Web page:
On my way east, I stopped at Grimes Point for a break and to make a sandwich. As I sat under the shelter munching a sandwich, drinking a bit of Diet Mellow Yellow, and snacking on some potato chips, I played with the chipmunks begging for bits of my lunch. One of them nearly took a bite of chip from my hand, then shied off. I noticed him creeping up on something a dozen feet away, very carefully. I noticed his attention was focused on a snake. A piece of rebar lay atop the dead animal, the implement of its destruction.
It looked like a Great Basin Rattlesnake to me. Its head was destroyed and the rattles were taken, I suppose as a trophy or souvenir.
This made me a little sad. Yes, rattlesnakes can be dangerous. They do not generally bite unless injured or cornered. They serve a function in the desert ecosystem. They are beautiful animals.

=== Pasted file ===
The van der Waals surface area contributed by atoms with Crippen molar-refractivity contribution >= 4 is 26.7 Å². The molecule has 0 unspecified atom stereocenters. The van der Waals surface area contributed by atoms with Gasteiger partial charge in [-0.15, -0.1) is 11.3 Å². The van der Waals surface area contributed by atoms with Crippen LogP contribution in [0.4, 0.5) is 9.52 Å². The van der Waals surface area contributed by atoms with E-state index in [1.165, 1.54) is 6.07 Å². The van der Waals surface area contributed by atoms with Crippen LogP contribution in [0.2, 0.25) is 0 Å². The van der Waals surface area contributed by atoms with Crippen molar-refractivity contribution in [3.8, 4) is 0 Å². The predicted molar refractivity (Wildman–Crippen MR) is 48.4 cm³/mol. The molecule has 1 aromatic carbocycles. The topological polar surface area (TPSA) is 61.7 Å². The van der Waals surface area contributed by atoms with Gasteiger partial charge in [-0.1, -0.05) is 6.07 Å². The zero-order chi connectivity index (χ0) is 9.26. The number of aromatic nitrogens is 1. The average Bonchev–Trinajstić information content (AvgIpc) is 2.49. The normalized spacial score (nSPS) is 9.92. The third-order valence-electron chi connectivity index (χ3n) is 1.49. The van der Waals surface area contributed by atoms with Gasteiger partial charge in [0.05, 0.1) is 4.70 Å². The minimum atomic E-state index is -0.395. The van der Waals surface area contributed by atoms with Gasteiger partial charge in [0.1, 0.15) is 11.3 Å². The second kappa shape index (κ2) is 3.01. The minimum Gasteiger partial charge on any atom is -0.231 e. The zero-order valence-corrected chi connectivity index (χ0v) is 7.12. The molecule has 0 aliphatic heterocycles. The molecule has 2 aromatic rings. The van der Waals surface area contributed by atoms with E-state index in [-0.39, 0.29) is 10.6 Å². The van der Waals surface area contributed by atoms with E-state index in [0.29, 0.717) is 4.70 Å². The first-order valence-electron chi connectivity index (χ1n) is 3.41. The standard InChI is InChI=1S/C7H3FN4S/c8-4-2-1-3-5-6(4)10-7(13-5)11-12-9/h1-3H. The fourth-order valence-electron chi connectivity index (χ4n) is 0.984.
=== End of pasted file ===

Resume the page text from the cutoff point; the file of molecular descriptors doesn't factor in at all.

The snake was there because of the rodent population, I’m sure. It was just doing what rattlesnakes do — hunt food. They are where the food is.
It would have been easy to move the snake away from the picnic area without killing it. I would have either left it alone or moved it. They can easily be encouraged to move along without risk. It just takes a long stick and some patience.
There is something wrong with killing an animal needlessly. I have no issue with pest control, hunting for meat, or caring for livestock. But the wanton destruction of this animal was unnecessary and wrong.
What a shame.